Certain pollutants known as "short lived climate forcers," such as black carbon, have a significant impact on the climate. Reducing black carbon can contribute to numerous sustainable development goals, such as cleaner and healthier air, food and water security, reduced mortality and the mitigation of climate change and its impacts.
South Asia has one of the highest concentrations of black carbon emissions globally. These emissions threaten the health of those living in the region. In addition, because of the possible impact on the Himalayan glacier system, the climate warming brought about by these emissions also threatens the available fresh water resources in this region.
Study: Reducing Black Carbon Emissions in South Asia
With a goal of informing those interested in immediate and effective actions, the report provides:
- examples of low-cost, high impact opportunities to reduce black carbon emissions in South Asia,
- a wealth of information and resources on reducing black carbon emissions in South Asia in the industrial, transportation and residential sectors, and
- a literature review synthesizing available literature on black carbon emissions and low cost mitigation options in South Asia.
As part of the study, the United Nations Environment Programme (UNEP), EPA and the International Center for Integrated Mountain Development (ICIMOD) conducted a consultation with regional stakeholders Exit including government representatives, local and regional NGOs, black carbon researchers and practitioners in Kathmandu, Nepal, to identify current mitigation initiatives and new opportunities.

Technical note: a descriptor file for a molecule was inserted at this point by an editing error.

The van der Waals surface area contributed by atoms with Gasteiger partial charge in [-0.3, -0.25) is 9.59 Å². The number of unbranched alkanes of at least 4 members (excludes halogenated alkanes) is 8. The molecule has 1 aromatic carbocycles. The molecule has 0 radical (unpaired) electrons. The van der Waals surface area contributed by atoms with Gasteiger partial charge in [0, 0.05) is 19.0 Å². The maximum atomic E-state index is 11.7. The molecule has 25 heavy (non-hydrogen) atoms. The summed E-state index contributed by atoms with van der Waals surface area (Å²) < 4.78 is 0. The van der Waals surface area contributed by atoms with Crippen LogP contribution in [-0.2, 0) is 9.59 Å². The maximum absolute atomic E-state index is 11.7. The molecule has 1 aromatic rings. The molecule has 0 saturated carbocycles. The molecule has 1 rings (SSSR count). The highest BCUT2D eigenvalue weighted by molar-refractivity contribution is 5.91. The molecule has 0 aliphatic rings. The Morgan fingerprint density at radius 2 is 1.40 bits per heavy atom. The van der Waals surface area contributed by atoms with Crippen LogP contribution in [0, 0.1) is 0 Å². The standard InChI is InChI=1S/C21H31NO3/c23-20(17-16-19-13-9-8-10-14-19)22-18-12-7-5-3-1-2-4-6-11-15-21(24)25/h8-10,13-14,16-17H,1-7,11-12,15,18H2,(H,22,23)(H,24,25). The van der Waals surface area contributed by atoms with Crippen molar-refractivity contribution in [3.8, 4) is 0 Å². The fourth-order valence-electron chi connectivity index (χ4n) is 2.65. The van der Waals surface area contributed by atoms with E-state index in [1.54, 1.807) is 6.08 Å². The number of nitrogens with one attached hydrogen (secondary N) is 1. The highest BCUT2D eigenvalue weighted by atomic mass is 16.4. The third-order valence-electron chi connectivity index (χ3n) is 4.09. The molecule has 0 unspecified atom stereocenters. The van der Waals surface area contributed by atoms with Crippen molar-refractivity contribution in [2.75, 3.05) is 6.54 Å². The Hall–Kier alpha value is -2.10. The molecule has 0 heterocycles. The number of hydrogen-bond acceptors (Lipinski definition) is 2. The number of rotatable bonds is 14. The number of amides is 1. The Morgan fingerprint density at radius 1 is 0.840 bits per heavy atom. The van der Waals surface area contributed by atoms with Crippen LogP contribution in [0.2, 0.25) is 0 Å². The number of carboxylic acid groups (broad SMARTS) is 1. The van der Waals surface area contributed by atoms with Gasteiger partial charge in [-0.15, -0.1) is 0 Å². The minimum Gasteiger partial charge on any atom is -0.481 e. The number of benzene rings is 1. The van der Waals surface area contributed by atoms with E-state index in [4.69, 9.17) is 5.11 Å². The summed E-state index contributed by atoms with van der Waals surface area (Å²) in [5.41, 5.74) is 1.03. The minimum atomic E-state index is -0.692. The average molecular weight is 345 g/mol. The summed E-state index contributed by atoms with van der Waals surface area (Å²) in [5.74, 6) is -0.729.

Early and sustained action on short-lived climate forcers, such as black carbon, is likely to slow the increase in near-term global warming.
What is Black Carbon?
Black carbon is made up of particles that enter the air as a by-product of the incomplete combustion of biomass, biofuels, and fossil fuels. Black carbon is emitted from many common sources such as cars and trucks, residential stoves, forest fires and some industrial facilities.
Black carbon particles darken snow and ice, influence cloud formation, and cause a strong warming affect in the atmosphere, by intercepting sunlight and absorbing it.
In addition to having an impact on climate, these particles are also known or are suspected to have a negative impact on human health, agriculture, precipitation patterns and the melting of snow and ice in the polar regions and on mountains.
Unlike greenhouse gases (such as carbon dioxide, which remain in the atmosphere for decades to millennia), black carbon remains in the atmosphere for only days or weeks.
For additional information on EPA's work on reducing black carbon emissions in South Asia, contact:
U.S. Environmental Protection Agency
Office of International and Tribal Affairs (2670R)
1200 Pennsylvania Ave., NW
Washington, DC 20460